“Every morning I listen to the B.B.C. to learn the price of the cotton and coffee with which Tanzania earns its foreign exchange. The prices of tractors and other goods we need to buy are not announced; they are fixed by the manufacturers in the Developed World, and we learn what they are when we go to buy”.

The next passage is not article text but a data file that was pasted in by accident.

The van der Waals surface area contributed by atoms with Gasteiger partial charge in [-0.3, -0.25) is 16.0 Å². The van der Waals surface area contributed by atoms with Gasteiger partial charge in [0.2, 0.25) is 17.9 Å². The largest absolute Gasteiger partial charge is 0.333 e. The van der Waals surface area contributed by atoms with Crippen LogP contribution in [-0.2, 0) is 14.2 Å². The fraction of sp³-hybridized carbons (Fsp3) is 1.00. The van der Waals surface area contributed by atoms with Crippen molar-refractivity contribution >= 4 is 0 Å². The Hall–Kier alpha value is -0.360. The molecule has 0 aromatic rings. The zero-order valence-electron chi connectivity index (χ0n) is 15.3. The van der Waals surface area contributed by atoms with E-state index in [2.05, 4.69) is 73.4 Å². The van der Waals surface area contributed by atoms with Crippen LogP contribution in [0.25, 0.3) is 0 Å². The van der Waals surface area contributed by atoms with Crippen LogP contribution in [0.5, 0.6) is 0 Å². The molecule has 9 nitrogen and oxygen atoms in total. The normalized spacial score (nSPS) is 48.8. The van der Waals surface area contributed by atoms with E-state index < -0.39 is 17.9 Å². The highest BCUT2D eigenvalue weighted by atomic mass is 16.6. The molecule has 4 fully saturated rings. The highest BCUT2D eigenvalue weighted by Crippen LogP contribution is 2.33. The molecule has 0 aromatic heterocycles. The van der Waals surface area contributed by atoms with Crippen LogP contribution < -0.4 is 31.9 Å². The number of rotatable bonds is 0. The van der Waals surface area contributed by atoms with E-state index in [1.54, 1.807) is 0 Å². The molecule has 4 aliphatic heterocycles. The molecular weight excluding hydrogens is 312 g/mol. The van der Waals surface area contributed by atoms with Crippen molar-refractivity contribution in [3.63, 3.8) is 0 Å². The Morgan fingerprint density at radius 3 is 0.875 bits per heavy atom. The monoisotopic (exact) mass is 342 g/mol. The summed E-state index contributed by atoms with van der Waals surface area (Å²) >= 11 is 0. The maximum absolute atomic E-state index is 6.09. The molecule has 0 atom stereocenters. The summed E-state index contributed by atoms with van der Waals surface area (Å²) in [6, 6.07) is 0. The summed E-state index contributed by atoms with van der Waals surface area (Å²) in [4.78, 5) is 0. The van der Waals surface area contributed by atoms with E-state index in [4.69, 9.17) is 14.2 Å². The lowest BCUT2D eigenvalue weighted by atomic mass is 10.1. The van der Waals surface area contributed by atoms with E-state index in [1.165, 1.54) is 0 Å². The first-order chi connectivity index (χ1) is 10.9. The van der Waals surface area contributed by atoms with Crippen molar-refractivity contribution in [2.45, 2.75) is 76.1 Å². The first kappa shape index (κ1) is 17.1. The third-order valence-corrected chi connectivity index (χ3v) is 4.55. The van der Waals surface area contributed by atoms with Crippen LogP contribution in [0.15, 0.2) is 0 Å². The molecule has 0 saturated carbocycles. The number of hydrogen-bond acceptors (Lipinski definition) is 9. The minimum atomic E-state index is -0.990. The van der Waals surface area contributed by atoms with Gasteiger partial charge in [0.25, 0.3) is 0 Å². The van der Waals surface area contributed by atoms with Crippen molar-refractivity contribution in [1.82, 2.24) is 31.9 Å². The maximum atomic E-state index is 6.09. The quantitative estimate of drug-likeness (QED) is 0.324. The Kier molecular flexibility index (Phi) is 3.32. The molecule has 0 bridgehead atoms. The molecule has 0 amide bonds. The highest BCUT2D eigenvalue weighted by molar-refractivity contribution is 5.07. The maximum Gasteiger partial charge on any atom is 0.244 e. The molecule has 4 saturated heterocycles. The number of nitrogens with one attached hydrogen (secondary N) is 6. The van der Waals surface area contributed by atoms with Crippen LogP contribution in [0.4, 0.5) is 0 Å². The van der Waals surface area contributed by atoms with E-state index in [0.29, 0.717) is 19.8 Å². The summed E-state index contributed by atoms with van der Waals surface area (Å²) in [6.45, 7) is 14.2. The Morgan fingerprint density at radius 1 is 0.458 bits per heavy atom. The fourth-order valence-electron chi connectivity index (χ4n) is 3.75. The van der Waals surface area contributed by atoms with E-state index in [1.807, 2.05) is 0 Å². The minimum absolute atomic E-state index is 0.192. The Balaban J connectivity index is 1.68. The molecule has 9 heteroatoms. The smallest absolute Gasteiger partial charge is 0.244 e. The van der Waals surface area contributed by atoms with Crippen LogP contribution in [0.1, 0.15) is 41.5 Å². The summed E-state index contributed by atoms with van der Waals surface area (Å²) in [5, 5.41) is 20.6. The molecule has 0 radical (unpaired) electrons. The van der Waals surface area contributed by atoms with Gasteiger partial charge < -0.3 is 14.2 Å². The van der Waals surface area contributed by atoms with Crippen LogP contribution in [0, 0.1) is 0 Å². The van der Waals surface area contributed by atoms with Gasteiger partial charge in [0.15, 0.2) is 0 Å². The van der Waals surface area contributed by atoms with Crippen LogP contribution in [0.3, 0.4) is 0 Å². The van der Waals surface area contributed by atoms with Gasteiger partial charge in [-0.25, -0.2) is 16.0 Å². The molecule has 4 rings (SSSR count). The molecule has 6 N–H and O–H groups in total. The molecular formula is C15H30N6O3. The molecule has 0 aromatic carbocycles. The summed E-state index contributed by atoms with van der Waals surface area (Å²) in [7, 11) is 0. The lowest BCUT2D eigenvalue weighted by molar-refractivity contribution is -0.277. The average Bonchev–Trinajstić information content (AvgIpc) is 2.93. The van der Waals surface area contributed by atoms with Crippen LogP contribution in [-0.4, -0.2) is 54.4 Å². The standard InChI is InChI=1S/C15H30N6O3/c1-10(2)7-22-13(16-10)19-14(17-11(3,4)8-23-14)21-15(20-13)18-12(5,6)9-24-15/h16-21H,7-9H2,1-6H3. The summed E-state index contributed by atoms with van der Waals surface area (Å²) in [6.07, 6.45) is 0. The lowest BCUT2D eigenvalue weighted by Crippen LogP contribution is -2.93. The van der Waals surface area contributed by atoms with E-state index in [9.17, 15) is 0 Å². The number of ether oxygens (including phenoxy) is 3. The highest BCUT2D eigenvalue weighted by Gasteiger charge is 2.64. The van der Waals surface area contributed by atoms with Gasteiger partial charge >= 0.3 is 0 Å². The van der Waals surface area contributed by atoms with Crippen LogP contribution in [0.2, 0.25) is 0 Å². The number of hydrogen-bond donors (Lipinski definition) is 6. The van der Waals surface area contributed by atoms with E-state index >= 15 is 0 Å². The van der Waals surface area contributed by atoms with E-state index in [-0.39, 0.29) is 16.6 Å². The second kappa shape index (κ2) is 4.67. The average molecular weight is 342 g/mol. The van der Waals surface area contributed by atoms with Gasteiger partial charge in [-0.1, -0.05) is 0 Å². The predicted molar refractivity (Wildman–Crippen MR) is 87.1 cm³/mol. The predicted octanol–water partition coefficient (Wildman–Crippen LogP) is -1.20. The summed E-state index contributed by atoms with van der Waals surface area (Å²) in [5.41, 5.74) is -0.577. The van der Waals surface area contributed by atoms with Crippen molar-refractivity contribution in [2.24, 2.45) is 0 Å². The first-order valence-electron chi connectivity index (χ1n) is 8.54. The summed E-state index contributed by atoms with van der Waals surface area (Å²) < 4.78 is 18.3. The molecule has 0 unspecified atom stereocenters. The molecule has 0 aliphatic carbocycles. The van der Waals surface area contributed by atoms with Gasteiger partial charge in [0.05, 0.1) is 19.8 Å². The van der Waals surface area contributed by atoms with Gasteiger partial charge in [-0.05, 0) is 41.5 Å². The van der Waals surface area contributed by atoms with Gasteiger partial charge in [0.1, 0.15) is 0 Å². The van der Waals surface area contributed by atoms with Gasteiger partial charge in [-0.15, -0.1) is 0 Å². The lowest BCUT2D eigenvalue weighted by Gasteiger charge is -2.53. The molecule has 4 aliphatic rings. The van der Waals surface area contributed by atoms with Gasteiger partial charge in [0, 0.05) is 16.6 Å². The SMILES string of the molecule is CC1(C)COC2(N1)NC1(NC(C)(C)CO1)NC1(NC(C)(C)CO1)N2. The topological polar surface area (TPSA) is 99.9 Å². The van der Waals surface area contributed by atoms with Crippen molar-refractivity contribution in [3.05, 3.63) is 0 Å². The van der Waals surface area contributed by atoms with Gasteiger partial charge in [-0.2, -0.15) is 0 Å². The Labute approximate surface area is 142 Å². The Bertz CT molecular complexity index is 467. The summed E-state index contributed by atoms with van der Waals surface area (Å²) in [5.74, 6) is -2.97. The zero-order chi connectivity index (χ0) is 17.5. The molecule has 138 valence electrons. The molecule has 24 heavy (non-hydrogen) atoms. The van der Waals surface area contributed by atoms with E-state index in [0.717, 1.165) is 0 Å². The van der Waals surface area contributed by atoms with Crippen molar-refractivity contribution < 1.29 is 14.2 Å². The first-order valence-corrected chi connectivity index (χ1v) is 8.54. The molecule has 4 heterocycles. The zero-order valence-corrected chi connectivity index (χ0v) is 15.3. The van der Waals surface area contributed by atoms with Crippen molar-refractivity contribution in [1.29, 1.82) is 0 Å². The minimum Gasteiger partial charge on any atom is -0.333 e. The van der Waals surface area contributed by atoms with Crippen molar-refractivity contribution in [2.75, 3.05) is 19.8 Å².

(Abubakar, 1989: p. 19) quoting Julius Nyerere.
3. Case Studies of Nigeria and Botswana